But one thing I think that we have overlooked as we see Trump trying to delegitimize others is what I suspect is a feeling he has inside that nothing he’s ever achieved himself has ever been legitimate. This is a person who has never known whether anybody wants to be around him because he’s a person they want to be around or they want to be around his money. And since he’s promoted himself as this glamorous, incredibly wealthy person, that’s the draw he’s always given. So he doesn’t know if he has any legitimate relationships outside of his family, and that’s why he emphasizes family. … He’s always kind of gaming the system—not, in my view, winning on the merits. And even his election was with almost 3 million fewer votes than his opponent. So he has this deep fear that he is himself not a legitimate president, and I think that’s why he goes to such great lengths to delegitimize even the intelligence community, which is the president’s key resource in security, and he’s going to do this demeaning and delegitimizing behavior rather than accept what they have to tell him.Once you come to terms with the concept that we are none of us special and all here more or less by accident, you can go two directions with this knowledge. You can recognize that there's no need to prove anything to anyone and our only true imperative is to look out for each other as best as we can. Nobody has to be a hero or anything. It can mean simply staying out of the way and doing as little damage as possible, if you like. It's up to you. No one is keeping score.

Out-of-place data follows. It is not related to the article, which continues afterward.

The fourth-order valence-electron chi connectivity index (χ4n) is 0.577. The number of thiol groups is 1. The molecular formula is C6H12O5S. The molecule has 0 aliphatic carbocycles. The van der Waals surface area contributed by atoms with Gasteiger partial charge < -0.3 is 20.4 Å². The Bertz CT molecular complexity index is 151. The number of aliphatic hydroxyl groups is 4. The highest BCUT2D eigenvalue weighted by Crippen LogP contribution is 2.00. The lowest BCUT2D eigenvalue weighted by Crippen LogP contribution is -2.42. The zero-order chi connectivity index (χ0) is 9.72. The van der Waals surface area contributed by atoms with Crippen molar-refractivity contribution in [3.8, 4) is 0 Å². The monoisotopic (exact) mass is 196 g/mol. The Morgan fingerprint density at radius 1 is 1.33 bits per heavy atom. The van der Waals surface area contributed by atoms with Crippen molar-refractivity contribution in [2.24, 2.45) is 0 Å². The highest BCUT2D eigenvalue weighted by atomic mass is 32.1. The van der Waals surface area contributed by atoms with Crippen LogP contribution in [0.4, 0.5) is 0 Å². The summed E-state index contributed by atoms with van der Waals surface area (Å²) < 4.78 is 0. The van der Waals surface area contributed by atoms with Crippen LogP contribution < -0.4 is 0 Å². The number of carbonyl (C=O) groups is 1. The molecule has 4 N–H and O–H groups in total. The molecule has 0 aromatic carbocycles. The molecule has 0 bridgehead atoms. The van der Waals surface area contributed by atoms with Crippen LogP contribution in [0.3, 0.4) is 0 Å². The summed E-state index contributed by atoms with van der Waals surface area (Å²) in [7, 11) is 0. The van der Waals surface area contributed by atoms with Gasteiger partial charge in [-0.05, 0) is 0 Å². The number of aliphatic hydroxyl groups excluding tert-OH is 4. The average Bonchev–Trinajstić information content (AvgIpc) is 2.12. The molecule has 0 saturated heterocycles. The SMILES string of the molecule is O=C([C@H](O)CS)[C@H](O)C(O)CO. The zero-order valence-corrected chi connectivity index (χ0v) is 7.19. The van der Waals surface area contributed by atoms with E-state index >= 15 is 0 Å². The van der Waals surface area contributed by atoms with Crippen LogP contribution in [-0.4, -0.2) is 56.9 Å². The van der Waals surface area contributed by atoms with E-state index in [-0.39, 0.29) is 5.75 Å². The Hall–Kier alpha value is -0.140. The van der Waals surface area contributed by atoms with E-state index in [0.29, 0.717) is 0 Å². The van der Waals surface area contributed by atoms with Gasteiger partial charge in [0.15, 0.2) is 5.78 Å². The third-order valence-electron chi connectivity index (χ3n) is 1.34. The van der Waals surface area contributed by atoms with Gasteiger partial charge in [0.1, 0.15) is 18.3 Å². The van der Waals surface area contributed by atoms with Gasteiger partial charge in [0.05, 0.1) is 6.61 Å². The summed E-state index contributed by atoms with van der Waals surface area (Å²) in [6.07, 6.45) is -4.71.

The other direction you can go is to take on a narcissistic mission to establish and demonstrate your own validity through continual pursuit of needlessly competitive assholery. Guess which way Trump went.